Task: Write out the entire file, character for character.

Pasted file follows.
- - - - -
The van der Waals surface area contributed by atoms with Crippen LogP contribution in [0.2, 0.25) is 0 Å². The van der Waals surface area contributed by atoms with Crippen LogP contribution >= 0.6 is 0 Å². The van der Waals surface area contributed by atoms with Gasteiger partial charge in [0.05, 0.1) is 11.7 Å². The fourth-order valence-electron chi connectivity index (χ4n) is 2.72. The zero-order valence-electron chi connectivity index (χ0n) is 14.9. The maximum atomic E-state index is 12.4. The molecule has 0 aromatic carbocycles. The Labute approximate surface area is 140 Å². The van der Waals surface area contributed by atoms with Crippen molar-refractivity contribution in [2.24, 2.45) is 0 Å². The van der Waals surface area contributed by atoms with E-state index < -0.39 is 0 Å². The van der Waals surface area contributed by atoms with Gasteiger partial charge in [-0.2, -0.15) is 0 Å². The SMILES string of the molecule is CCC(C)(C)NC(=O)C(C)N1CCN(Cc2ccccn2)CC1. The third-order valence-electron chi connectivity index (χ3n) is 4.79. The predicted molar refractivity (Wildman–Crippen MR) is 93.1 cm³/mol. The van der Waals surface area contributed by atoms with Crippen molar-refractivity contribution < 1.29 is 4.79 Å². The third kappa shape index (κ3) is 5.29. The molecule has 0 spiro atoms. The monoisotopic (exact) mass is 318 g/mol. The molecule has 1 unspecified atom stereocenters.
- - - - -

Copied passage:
The van der Waals surface area contributed by atoms with Crippen LogP contribution in [0.2, 0.25) is 0 Å². The van der Waals surface area contributed by atoms with Crippen LogP contribution >= 0.6 is 0 Å². The van der Waals surface area contributed by atoms with Gasteiger partial charge in [0.05, 0.1) is 11.7 Å². The fourth-order valence-electron chi connectivity index (χ4n) is 2.72. The zero-order valence-electron chi connectivity index (χ0n) is 14.9. The maximum atomic E-state index is 12.4. The molecule has 0 aromatic carbocycles. The Labute approximate surface area is 140 Å². The van der Waals surface area contributed by atoms with Crippen molar-refractivity contribution in [2.24, 2.45) is 0 Å². The van der Waals surface area contributed by atoms with E-state index < -0.39 is 0 Å². The van der Waals surface area contributed by atoms with Gasteiger partial charge in [-0.2, -0.15) is 0 Å². The SMILES string of the molecule is CCC(C)(C)NC(=O)C(C)N1CCN(Cc2ccccn2)CC1. The third-order valence-electron chi connectivity index (χ3n) is 4.79. The predicted molar refractivity (Wildman–Crippen MR) is 93.1 cm³/mol. The van der Waals surface area contributed by atoms with Crippen molar-refractivity contribution < 1.29 is 4.79 Å². The third kappa shape index (κ3) is 5.29. The molecule has 0 spiro atoms. The monoisotopic (exact) mass is 318 g/mol. The molecule has 1 unspecified atom stereocenters.